Bluffton University

NSC111: Physics/Earth/Space
Resource page: Relativity


Fair warning: most of what we will discuss is counter-intuitive. The reason is that our intuition is shaped by our experience--and we have no experience with either high velocities or strong gravitational fields.

The Principle of Relativity: all observers see the same laws of nature.

There are three types of relativity:
  1. Galilean Relativity was first enunciated by Galileo, and is summarized by the statement that "No mechanical experiment can distinguish a state of absolute rest from uniform straight-line motion." Its consequences include the fact that if you hit a parked car at sixty miles per hour, the effect is the same as if you and the other car had a head-on collision, with each of you traveling thirty miles per hour. Velocities add.

  2. Special Relativity was published by Einstein in 1905, and explores the consequences of the Principle of Relativity for observers moving at constant velocities relative to one another. The counterintuitive basis of this theory is that all observers see the same speed of light--even when the light is in an inertial frame which is in motion relative to the observer! In other words, it is impossible to detect motion by measuring differences in the speed of light (an experimental finding by Michelson and Morley in 1887).

  3. General Relativity (1915) extends special relativity to uniformly-accelerated reference frames; its principle of equivalence was stated by Einstein as, "We shall therefore assume the complete physical equivalence of a gravitational field and the corresponding acceleration of the reference frame." In other words, there is no way to distinguish uniform acceleration from a gravitational field.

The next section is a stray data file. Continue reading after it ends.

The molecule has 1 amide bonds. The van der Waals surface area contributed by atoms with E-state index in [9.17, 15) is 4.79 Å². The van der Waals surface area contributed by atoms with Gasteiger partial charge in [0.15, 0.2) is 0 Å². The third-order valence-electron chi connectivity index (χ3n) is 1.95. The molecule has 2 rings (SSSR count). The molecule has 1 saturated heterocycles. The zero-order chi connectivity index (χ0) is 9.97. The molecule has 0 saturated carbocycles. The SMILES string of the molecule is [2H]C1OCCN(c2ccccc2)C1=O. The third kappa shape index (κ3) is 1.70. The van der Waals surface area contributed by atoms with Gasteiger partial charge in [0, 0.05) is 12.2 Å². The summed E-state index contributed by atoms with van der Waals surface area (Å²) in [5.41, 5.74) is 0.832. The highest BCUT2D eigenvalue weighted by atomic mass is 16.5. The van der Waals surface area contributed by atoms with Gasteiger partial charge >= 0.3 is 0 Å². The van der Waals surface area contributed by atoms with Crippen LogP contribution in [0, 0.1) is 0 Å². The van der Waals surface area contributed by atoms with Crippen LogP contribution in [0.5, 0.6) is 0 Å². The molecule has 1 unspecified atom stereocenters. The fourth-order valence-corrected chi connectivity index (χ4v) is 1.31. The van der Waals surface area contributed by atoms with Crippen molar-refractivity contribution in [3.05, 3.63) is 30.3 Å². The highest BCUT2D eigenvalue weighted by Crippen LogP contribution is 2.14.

But before we start, we'd better introduce some terms:
Look in your dictionary! For Einstein, time is a dimension, like height, width and length.

Look in your dictionary! For Einstein, space and time are intimately wrapped up in each other, so that we talk instead of

a spacetime diagram

Spacetime is the continuum in which the Universe is embedded. It has three dimensions of space and one of time, but is often represented in two-dimensional spacetime diagrams in which time is the vertical axis and the three dimensions of space are collapsed into the horizontal axis. The axes are normally scaled so that a beam of light travels at a 45° angle. An object in spacetime travels along a worldline.

A worldline shows the movement of any object in both time and space. Objects which are not moving in space have vertical worldlines; if the object moves, its worldline is slanted away from the vertical.

Relative to...
Means the same as "with respect to..." and is best defined by example: "The tree is moving east at sixty miles per hour relative to my car."